Is your child with ADHD checking their phone 70-100 times per day? Are you? How does this connect to the importance of recess and creativity?

The TED talk by Manoush Zomorodi called “How boredom can lead to your most brilliant ideas” is a real must watch for parents worried about their children and their smartphones…and even for themselves! The ADHD brain is often easily lit up by things that excite them or that are novel. This is why technology is so appealing and even addictive to the ADHD brain. Manoush Zomorodi talks about how our most brilliant ideas come about when we are bored. How do we achieve boredom? When we are doing monotonous or repetitive tasks such as walking, colouring, folding laundry or running! These and other repetitive tasks can bring about space for our minds to wander. Manoush talks about repetitive tasks bringing us to an almost subconscious level where we can often daydream and actually come up with new ideas.

Often the ADHD brain can be extremely creative and some of the greatest minds and entrepreneurs of our world have ADHD but what happens when we are constantly connected to our phone? The answer is less creativity.

Take this a step further and ask yourself; How does this connect to the importance of recess for our children? Unfortunately, many children with ADHD are the recipients of consequences at school such as losing out on recess due to problem behaviours or because they didn’t finish their classwork on time. This is probably the last thing that their brains need to refocus. In fact, we know that time outside in free play is an essential part of our children’s brains integrating what they have learned. This TED talk explains some of the science behind our brains needing time doing “nothing”.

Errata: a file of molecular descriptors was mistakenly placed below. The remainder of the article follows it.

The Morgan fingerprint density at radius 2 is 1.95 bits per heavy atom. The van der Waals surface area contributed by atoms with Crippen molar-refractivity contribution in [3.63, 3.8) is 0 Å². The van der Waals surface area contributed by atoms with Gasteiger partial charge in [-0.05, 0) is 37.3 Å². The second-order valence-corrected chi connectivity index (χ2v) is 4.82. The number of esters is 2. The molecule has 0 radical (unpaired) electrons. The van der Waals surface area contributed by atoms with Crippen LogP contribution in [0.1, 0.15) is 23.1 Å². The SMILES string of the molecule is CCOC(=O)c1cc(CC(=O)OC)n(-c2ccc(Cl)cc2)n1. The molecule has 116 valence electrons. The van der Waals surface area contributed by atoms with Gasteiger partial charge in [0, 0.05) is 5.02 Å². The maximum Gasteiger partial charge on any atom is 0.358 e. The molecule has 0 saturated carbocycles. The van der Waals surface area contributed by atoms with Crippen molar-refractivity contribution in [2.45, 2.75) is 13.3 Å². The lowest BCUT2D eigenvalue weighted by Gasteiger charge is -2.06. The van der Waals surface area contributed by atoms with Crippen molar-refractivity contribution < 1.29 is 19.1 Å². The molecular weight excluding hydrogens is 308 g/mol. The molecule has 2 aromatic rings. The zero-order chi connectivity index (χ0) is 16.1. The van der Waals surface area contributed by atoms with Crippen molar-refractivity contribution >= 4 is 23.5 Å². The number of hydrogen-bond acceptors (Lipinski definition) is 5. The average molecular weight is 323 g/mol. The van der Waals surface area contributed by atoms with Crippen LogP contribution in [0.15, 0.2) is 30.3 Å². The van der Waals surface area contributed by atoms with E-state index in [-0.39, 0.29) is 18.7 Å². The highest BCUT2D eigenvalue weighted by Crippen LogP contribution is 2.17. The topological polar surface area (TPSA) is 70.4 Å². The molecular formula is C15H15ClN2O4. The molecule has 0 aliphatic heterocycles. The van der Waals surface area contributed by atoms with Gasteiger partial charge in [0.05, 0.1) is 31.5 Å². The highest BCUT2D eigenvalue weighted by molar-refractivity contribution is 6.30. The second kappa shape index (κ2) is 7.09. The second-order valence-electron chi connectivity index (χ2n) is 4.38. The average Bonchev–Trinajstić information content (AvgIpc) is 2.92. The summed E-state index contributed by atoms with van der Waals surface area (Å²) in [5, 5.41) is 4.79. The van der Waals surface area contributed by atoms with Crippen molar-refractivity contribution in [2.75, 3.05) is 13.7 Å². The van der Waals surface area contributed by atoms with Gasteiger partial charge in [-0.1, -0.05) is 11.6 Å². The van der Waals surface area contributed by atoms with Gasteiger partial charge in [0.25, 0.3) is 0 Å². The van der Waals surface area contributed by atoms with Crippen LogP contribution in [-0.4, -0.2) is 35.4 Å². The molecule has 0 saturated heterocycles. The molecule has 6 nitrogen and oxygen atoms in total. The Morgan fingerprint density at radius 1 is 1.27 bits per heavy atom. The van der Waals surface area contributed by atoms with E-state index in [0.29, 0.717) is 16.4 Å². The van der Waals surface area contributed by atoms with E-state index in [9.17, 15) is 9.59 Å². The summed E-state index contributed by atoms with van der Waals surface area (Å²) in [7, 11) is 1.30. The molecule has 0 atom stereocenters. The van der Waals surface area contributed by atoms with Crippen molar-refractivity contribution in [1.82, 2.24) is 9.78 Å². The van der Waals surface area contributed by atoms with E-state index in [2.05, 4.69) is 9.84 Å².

If you are a teacher or educator and are tempted to take away a child’s recess to catch up or as a consequence…think again and remember that children need time in free play and doing “nothing” to help them be creative and to integrate new concepts they have learned in school.

Having worked as an Occupational Therapist in the school system in Quebec for years I do realize the challenge that teachers have in trying to accommodate the increase in recess time for students in an already packed day. Constantly having to have little children dress and undress in a school day, especially in winter, eats into a lot of learning time. But maybe, after watching this TED talk and in understanding a little more how the brain learns we may be able to take a step back and realize that more recess time might actually improve children’s school grades, even if they are spending less time in the classroom!